Archive for Besancon

trip to Besançon (and the stars)

Posted in Mountains, pictures, Statistics, Travel, University life with tags , , , , , , , , , on November 26, 2012 by xi'an

Today, I made a quick TGV trip to Besançon, in French Jura, to give a seminar to astronomers and physicists, in connection with the Gaia project I had mentioned earlier. I gave my talk straight out of the train and then we started discussing MCMC and ABC for the astronomy problems my guests face. To my surprise, I discovered that they do run some local form of ABC, using their own statistics and distances to validate simulation from the (uniform) prior on their parameter space. The discussion went far enough to take a peek under the hood, namely to look at some Fortran programs they are running (and make suggestions for acceleration and adaptation). It is quite interesting to see that ABC is actually a natural approach when people face complex likelihoods and that, while they construct appropriate tools, they feel somehow uncertain about the validation of those methods and are unaware of very similar tools in other fields. In addition to this great day of exchange, I had several hours of freedom in the train (and a plug) to work on the bayess package for Bayesian Essentials (not dead yet!). Here are my slides, pot-pourri of earlier talks. (Including the one on cosmology model choice in Vancouver.)

Observatoire de Besançon (#2)

Posted in pictures, Travel, University life with tags , , on November 24, 2012 by xi'an

Observatoire de Besançon

Posted in pictures, Travel, University life with tags , , , on November 24, 2012 by xi'an

 

Beyond the acceptable…

Posted in University life with tags , , on May 22, 2009 by xi'an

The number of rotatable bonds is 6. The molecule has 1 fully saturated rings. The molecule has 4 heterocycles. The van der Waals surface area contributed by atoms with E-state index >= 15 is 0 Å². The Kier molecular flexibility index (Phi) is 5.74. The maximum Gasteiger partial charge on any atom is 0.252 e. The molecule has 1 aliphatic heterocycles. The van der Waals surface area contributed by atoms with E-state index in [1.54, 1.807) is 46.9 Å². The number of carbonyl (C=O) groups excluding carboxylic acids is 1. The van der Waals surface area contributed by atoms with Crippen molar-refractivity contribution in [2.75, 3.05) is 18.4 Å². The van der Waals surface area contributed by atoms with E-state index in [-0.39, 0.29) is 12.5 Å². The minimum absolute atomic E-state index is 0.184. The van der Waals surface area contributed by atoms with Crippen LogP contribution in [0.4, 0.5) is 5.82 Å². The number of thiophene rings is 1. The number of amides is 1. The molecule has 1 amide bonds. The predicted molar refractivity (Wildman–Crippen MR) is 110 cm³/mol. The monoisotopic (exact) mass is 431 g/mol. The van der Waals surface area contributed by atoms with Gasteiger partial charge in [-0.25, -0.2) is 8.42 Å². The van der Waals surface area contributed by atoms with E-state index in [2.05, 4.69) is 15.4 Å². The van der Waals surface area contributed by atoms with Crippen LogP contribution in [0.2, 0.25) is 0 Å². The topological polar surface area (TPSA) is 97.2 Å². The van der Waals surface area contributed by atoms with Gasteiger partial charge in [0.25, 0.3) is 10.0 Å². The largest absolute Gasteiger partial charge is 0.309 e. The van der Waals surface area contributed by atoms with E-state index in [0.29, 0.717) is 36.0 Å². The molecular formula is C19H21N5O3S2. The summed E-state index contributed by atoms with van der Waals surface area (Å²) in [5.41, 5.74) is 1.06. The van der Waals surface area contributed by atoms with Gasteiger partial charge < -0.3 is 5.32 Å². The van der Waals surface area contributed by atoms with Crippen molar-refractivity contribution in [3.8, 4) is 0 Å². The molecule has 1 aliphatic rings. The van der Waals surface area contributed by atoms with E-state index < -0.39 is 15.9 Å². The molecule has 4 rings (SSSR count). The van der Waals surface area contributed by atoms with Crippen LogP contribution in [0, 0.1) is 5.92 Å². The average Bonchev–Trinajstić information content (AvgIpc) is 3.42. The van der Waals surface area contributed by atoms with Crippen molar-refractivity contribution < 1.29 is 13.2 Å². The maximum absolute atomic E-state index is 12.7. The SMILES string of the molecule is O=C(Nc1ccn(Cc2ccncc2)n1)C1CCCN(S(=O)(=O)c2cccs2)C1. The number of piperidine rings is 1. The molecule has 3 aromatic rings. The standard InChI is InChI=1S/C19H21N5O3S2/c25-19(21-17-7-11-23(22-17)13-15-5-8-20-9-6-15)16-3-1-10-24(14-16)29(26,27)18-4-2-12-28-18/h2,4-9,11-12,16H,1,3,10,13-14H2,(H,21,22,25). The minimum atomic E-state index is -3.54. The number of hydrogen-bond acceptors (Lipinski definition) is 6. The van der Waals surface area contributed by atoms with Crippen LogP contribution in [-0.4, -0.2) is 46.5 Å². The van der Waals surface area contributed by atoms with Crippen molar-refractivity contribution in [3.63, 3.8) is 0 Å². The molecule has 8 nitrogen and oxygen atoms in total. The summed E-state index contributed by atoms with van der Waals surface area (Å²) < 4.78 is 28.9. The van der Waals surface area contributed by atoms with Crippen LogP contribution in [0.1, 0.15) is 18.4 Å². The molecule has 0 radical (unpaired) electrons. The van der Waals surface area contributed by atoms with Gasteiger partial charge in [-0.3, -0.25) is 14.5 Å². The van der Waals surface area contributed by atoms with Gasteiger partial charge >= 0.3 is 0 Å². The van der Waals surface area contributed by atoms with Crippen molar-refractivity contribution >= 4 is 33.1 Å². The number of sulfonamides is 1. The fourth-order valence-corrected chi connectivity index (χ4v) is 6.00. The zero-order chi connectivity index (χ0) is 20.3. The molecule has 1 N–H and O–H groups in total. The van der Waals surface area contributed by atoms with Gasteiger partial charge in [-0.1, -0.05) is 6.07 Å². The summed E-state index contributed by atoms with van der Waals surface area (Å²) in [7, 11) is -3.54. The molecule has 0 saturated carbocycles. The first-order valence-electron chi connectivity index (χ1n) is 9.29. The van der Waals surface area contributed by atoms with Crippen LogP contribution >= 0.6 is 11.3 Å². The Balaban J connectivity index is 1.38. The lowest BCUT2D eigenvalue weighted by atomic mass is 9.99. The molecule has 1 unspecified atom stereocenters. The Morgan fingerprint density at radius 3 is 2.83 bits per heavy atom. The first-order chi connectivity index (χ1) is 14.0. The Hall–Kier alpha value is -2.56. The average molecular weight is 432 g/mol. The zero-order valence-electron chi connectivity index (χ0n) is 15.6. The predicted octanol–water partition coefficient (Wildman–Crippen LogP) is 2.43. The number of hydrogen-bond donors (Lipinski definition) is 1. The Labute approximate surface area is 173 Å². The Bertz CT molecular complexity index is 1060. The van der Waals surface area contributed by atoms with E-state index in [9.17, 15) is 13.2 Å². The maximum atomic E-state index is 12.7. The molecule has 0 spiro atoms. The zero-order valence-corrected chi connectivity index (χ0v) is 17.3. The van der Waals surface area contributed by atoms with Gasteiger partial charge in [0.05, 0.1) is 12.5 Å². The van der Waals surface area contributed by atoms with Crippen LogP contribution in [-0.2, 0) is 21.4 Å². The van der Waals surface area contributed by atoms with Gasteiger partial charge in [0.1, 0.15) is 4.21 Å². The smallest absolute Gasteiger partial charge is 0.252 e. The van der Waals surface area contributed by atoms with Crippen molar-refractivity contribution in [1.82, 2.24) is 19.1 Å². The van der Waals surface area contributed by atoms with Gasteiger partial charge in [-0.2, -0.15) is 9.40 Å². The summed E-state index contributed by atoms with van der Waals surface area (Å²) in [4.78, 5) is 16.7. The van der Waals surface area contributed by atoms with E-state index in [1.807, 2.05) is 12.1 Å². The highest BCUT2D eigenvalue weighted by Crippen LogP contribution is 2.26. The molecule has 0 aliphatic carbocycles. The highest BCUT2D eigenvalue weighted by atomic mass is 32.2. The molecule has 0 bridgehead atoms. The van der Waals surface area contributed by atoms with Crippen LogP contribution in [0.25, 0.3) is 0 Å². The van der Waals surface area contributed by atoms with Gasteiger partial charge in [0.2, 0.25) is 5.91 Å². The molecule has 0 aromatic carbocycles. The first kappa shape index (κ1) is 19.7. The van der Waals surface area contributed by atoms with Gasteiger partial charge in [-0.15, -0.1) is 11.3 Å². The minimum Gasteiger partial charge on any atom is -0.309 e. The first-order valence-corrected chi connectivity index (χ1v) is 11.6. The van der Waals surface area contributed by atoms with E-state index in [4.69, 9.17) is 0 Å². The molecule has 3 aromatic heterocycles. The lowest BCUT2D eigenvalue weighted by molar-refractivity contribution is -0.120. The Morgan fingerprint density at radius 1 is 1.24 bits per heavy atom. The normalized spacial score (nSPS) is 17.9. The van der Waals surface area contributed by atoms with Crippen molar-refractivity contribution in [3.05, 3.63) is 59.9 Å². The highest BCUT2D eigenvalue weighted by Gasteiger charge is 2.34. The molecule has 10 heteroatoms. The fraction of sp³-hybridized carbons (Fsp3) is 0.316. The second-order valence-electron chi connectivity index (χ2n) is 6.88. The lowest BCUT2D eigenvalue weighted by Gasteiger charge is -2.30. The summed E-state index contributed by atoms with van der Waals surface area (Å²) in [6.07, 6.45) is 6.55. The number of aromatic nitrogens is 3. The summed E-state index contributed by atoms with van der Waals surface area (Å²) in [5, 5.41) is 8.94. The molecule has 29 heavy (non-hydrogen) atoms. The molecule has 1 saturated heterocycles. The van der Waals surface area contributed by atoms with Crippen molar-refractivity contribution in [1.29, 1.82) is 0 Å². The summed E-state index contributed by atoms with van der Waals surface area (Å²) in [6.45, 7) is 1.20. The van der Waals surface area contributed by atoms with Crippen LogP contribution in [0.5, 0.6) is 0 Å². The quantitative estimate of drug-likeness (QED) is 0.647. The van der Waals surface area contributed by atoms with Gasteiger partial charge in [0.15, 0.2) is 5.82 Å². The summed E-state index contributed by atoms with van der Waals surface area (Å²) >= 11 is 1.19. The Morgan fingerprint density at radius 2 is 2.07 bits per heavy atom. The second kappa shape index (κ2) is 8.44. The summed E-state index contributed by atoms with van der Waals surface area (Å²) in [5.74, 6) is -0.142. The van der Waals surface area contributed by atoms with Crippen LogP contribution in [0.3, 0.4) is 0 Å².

I came across this video yesterday about an exam at the Université de Besancon being interrupted by a group of students, calling themselves the Brigade de la Grève (the strike brigade) who systematically block exams across the campus to enforce their call for a “neutral” semester (meaning that everyone would get their credits for this semester without any grade)…

I find this story quite appalling in that a self-nominated committee can decide to stop exams on the basis they are on strike and so should the other students and so should the professors. I am also quite relieved this has not happened to me because I do not think I would react as moderately as the professor in the video

That this professor has to justify his action (of organising an exam) to the gang of half-articulate brigadiers (or that one student seriously finds it amazing that he could go against the decisions of the general assembly) is reminding me of China’s “cultural revolution” where Red Guards would bring their teacher to volunteer their auto-criticism. (The very denomination “Brigade” stinks of a para-military orientation!) This is the final step in an escalation of protests where others´ opinion can no longer be respected, as also shown by the numerous blockades/pickets organised by students on strike or calls to boycott Le Monde because the journal was not sufficiently favourable to the protests… Actually, given the discourse of the students in the video, I am not certain they have any higher goal than expressing a general protest against the current government.